Gandhi’s methods of peaceful protests and civil disobedience inspired many leaders of civil rights movements across the world.

Is it not an irony that in Washington DC, Gandhi’s statute was damaged by elements who protested the custodial killing of George Floyed, the 46-year-old black man whose death continues to give sleepless nights to US politicians in America? US President, Donald Trump expressed his disappointment over the incident, saying, “It was a disgrace.” The shocking act was also widely condemned by several US lawmakers.

But the question is not that of tendering of apologies or expressing shock over the incident, but the moral turpitude of those who cried from their rooftops against racial discrimination in America. Have they forgotten that Mahatma Gandhi had played a significant role in fighting discrimination and oppression during the apartheid era in South Africa?

His methods of peaceful protests and civil disobedience inspired many leaders of civil rights movements across the world.

The Gandhian principles of peace and non-violence even inspired Martin Luther King, Jr., as he fought passionately for the rights of African-American people in the US.

North Carolina Senator Tom Tillis couldn’t have phrased it better when he said, “Gandhi was a pioneer of peaceful protesting, demonstrating the great change it can bring. Rioting, lootings, and vandalizing do not bring us together.”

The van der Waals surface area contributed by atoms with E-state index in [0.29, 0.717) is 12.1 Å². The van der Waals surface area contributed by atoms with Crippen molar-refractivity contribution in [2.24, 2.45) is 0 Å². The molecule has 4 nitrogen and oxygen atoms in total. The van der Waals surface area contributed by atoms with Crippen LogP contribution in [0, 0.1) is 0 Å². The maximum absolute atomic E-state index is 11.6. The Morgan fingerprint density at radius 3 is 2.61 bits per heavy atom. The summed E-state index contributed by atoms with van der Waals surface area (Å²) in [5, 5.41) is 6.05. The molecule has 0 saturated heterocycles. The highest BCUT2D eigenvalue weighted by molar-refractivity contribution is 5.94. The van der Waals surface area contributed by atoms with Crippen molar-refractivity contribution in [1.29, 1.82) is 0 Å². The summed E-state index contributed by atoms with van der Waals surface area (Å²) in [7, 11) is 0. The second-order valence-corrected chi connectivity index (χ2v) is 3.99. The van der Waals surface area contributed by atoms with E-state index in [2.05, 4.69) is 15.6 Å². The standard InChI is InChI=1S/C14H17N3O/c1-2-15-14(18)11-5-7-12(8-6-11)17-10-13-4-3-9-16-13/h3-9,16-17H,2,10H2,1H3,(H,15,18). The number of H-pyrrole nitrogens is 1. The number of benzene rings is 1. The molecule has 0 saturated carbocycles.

While the heinous killing of George Floyd does not diminish the validity of the Black Lives Matter protests, the movement will be far more impactful if protesters could use Gandhian principles and employ peaceful methods.

The violent nature of the protests missed the point and did little to honor the memory of George Floyd and other unfortunate victims of systematic racism. They could have used the iconic monument to make their voice against injustice and racial discrimination strong.

Perhaps this was the reason when on the intervening night of June 2 and 3, unruly elements of the #BlackLivesMatter protests vandalized the Mahatma Gandhi statue, US ambassador to India, Ken Juster was quick to tweet his apology.

“So sorry to see the desecration of the Gandhi statue in Washington, DC, please accept our sincere apologies,” Juster tweeted.

There are not many statues of foreign leaders on the federal land of Washington DC and Mahatma Gandhi is one of the few to have earned that distinction. It was inaugurated by former Prime Minister of India, Atal Bihari Vajpayee in the presence of then US President Bill Clinton in September 2000 during his state visit to the US.

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